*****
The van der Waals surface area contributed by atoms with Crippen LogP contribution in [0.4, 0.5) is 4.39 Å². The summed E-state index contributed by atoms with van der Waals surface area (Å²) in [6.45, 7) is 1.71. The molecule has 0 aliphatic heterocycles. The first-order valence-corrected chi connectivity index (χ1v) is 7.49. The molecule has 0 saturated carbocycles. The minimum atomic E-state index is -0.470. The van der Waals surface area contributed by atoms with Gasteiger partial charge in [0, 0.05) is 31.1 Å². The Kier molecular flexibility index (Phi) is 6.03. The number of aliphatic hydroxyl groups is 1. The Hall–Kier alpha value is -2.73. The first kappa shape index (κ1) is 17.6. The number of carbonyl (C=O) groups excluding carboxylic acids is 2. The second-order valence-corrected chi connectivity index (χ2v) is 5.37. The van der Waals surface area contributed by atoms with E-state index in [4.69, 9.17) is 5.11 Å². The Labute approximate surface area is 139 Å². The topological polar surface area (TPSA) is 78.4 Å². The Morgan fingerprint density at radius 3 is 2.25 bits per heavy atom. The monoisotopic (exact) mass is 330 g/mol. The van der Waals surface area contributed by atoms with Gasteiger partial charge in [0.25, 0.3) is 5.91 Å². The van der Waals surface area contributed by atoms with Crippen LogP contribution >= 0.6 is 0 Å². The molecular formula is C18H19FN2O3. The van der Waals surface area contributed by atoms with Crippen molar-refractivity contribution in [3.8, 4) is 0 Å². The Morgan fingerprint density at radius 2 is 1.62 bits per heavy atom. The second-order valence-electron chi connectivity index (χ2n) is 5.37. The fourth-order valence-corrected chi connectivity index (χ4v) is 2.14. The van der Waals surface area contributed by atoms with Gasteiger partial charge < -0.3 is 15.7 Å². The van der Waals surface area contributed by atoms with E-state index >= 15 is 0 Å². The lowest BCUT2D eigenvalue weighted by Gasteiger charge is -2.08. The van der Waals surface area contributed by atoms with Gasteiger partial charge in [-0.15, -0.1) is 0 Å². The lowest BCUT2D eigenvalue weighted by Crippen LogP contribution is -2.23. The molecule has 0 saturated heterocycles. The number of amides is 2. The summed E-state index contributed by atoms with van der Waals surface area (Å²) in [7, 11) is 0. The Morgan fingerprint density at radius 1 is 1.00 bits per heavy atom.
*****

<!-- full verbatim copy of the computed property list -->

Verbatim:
The van der Waals surface area contributed by atoms with Crippen LogP contribution in [0.4, 0.5) is 4.39 Å². The summed E-state index contributed by atoms with van der Waals surface area (Å²) in [6.45, 7) is 1.71. The molecule has 0 aliphatic heterocycles. The first-order valence-corrected chi connectivity index (χ1v) is 7.49. The molecule has 0 saturated carbocycles. The minimum atomic E-state index is -0.470. The van der Waals surface area contributed by atoms with Gasteiger partial charge in [0, 0.05) is 31.1 Å². The Kier molecular flexibility index (Phi) is 6.03. The number of aliphatic hydroxyl groups is 1. The Hall–Kier alpha value is -2.73. The first kappa shape index (κ1) is 17.6. The number of carbonyl (C=O) groups excluding carboxylic acids is 2. The second-order valence-corrected chi connectivity index (χ2v) is 5.37. The van der Waals surface area contributed by atoms with E-state index in [4.69, 9.17) is 5.11 Å². The Labute approximate surface area is 139 Å². The topological polar surface area (TPSA) is 78.4 Å². The Morgan fingerprint density at radius 3 is 2.25 bits per heavy atom. The monoisotopic (exact) mass is 330 g/mol. The van der Waals surface area contributed by atoms with Gasteiger partial charge in [0.25, 0.3) is 5.91 Å². The van der Waals surface area contributed by atoms with Crippen LogP contribution >= 0.6 is 0 Å². The molecular formula is C18H19FN2O3. The van der Waals surface area contributed by atoms with Crippen molar-refractivity contribution in [3.8, 4) is 0 Å². The Morgan fingerprint density at radius 2 is 1.62 bits per heavy atom. The second-order valence-electron chi connectivity index (χ2n) is 5.37. The fourth-order valence-corrected chi connectivity index (χ4v) is 2.14. The van der Waals surface area contributed by atoms with Gasteiger partial charge < -0.3 is 15.7 Å². The van der Waals surface area contributed by atoms with E-state index >= 15 is 0 Å². The lowest BCUT2D eigenvalue weighted by Gasteiger charge is -2.08. The van der Waals surface area contributed by atoms with Gasteiger partial charge in [-0.15, -0.1) is 0 Å². The lowest BCUT2D eigenvalue weighted by Crippen LogP contribution is -2.23. The molecule has 0 saturated heterocycles. The number of amides is 2. The summed E-state index contributed by atoms with van der Waals surface area (Å²) in [7, 11) is 0. The Morgan fingerprint density at radius 1 is 1.00 bits per heavy atom.